For a bishop must be… not violent. (Titus 1:7)
As we read what the Apostle Paul wrote as a description of the character Titus should look for in leaders among God’s people, it’s good for us to ask: If I’m not a leader among the people of God, and don’t plan on being a leader, why should I care about this list? I can think of a few reasons why every Christian should care about this list.
- Every Christian should care about this list because it gives God’s description of what spiritual maturity and godliness practically look like. We may never have the calling to leadership, but every Christian should grow towards the character of a godly leader.
- It helps us to understand what God expects of the leaders we should respect and pray for in God’s church.
- In many ways it gives us a wonderful description of Jesus in His earthly life. He perfectly fulfilled all God’s expectations for leaders.
Here, the fifth quality (or sixth, depending on how one counts) is that the bishop or leader must be not violent. It should go without saying, but it still needs to be said: there is no place for a leader among God’s people who is violent towards others.
He must not be violent towards those he works with, and those who in some sense work for him. He must not be violent in any way that would force himself upon a woman. He must never be violent towards his wife, and if it is appropriate for him to spank his children it must always be done without anger and in proper measure.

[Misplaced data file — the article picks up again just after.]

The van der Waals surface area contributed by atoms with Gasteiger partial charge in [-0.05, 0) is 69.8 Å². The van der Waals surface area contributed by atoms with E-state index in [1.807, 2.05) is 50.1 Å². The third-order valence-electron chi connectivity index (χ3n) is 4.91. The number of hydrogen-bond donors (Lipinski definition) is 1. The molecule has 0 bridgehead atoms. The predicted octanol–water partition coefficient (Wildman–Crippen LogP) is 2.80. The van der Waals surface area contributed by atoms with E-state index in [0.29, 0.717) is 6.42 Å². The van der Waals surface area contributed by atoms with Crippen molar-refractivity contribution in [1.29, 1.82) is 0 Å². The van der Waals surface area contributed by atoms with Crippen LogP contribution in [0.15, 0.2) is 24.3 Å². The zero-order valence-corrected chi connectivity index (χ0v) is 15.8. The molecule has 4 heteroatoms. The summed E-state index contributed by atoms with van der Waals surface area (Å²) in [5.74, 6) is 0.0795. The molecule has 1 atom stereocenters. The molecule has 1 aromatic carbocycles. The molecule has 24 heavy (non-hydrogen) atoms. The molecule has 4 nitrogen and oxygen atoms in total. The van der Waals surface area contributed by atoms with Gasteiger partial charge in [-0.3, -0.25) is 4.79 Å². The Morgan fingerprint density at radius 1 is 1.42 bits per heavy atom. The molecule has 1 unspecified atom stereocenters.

Normally, we think of only two exceptions to this for a leader among God’s people. The first is if he does it in correct measure under proper authority, as a solider or an officer of the law. The second is if he does it in self-defense, and then only in proper measure.
Yet there is something else to see here, pointed out by William Barclay. He said that the ancient Greeks understood the meaning of this word to include not only physical violence, but also verbal abuse. It might be that this was Paul’s focus here. Usually we understand that those who have a problem with physical violence are not qualified for church leadership. But it is more common to make excuses or overlook when a man is verbally abusive to others, especially if he thinks he does it for the goal of church work or ministry. But if someone is consistently verbally abusive to others (not necessarily the occasional, rare outburst), they should not be leading God’s people.
Think about it: Jesus was never violent or abusive. He spoke strong words of rebuke, but never in a sinful way. He turned over tables in the temple courts, but never struck another person. To pay our debt of sin, Jesus received violence; He didn’t give it out. If you have a problem with being physically or verbally violent to others, remember that Jesus took violence on Himself to pay for that sin, to defeat its power in your life, and to pour out His grace upon you to help build new habits that please God. Jesus also died to rescue the violent man, and to transform him into a strong yet gentle man, into the image of God’s Son.